Terry Dietrich, a 62-year-old accountant from Duluth, Georgia, had reasons to celebrate as she was reunited with her teenage romance – last week she got back her “first love”, a stolen 1972 Corvette Stingray.
The catch is that her passion had been dormant for more than four decades because the Vette’ had been stolen 43 years ago – and the reunion was only possible thanks to insurer Allstate Corp, government officials and a car dealer, which all worked together to trace the car’s past. “That car, I hope, will never leave my sight again,” commented Dietrich. “It needs a lot of love and attention. I want to restore that car, I want to bring it back to life.” Gary Greene, a used-car dealer from Forest City, North Carolina, said he purchased the Chevy from a widow in 2014 for $10,000 as he wanted to “tinker and fiddle” – but he became suspicious when reviewing the documents and the vehicle identification number. “It wasn’t a convertible, but the title had ‘CN,’ like a convertible should have,” said Greene. “And then, I looked at the year model on the title, and it said 1969. Well, that body had not been modified at all, and that was a ’72 model car.” As he enlisted the authorities for help, they found that Northbrook, Illinois-based Allstate was the actual owner of the car as the company paid Dietrich’s claim four decades ago – and they turned the classic sports car over to its initial owner for an undisclosed amount.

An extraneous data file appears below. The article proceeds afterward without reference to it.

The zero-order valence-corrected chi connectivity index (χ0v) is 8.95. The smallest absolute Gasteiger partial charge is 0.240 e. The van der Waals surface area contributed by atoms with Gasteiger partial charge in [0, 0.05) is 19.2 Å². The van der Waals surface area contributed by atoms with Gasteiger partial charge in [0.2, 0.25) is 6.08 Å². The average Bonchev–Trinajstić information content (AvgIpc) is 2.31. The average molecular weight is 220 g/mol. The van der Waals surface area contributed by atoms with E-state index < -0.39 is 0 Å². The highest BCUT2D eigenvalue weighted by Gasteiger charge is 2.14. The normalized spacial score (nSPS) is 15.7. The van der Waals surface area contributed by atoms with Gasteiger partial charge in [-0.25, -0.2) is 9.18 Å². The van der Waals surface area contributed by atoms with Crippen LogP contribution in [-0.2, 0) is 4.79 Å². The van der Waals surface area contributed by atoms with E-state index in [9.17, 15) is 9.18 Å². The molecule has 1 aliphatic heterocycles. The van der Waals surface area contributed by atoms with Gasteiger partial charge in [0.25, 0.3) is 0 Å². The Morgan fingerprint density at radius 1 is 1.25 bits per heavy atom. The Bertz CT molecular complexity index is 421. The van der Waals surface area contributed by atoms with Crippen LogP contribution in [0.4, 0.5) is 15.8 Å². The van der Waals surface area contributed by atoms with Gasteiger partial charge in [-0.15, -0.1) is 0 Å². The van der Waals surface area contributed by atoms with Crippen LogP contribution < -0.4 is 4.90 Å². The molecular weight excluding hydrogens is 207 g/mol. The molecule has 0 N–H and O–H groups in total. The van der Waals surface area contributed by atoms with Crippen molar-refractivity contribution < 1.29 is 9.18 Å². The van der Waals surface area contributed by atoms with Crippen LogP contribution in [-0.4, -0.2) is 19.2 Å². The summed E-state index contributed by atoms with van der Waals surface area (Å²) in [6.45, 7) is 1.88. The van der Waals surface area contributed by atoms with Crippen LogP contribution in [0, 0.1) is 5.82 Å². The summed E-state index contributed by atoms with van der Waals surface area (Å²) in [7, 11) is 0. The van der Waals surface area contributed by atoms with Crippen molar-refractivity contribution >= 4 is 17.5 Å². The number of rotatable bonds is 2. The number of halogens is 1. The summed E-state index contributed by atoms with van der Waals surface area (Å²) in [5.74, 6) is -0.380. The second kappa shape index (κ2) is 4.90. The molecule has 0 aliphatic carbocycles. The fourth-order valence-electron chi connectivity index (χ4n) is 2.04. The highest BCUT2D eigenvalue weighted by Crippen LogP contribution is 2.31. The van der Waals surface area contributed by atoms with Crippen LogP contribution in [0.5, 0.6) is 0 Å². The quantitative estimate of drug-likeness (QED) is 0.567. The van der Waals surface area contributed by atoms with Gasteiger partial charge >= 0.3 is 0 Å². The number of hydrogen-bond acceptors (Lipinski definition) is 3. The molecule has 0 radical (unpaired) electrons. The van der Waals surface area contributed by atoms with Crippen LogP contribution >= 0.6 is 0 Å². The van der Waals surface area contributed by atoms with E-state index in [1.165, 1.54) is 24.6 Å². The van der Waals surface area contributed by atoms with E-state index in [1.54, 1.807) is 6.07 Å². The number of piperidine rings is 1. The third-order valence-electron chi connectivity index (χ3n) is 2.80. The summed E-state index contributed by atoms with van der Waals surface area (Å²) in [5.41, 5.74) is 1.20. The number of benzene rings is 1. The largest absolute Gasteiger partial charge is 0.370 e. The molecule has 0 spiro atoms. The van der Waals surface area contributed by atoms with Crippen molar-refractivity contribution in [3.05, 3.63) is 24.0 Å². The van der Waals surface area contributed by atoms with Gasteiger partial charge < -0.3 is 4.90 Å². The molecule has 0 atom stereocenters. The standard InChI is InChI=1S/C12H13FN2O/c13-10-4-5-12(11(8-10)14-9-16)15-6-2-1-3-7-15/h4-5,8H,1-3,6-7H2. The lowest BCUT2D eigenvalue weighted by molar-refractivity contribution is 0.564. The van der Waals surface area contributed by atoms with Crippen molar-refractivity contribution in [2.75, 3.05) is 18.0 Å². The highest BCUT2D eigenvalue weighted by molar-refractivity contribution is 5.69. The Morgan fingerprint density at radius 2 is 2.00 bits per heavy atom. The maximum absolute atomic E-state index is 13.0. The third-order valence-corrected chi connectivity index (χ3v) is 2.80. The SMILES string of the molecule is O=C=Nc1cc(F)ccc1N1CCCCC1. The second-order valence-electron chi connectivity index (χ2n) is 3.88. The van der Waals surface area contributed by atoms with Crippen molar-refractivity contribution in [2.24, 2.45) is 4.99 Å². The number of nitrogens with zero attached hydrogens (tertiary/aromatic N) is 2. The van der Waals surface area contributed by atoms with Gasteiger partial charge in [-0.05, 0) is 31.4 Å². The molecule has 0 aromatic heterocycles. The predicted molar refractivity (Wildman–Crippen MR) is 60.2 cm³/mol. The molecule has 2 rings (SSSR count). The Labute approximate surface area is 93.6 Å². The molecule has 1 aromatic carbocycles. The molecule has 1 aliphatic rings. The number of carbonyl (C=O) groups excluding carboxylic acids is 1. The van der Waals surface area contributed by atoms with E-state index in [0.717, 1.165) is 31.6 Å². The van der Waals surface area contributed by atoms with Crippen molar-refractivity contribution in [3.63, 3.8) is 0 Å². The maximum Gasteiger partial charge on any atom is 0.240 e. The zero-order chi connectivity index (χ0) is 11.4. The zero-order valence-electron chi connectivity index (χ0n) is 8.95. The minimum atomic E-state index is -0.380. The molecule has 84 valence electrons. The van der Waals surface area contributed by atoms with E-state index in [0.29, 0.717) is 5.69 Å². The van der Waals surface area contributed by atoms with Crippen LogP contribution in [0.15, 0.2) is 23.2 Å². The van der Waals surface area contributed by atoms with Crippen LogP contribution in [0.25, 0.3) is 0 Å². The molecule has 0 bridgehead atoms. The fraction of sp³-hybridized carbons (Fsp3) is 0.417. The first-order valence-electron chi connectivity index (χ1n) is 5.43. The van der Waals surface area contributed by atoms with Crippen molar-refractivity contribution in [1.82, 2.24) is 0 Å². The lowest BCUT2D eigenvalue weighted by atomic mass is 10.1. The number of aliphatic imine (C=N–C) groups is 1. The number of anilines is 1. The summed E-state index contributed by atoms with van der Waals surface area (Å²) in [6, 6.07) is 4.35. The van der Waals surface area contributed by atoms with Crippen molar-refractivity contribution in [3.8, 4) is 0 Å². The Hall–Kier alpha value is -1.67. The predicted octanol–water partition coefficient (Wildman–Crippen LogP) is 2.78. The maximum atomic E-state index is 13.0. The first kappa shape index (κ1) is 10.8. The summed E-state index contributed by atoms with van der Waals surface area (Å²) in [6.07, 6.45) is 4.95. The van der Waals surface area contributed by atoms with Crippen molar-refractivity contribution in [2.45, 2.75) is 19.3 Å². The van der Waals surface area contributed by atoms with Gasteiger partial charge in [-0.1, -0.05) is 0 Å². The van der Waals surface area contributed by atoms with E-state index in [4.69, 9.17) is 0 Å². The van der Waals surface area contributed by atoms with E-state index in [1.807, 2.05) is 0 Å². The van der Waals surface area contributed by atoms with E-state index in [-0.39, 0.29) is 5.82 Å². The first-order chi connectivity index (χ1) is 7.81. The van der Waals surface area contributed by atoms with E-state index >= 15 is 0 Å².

Dietrich acquired the car back when she was just 19, and used as a down payment the money she gained from her first job – incidentally the car was stolen while she was at work.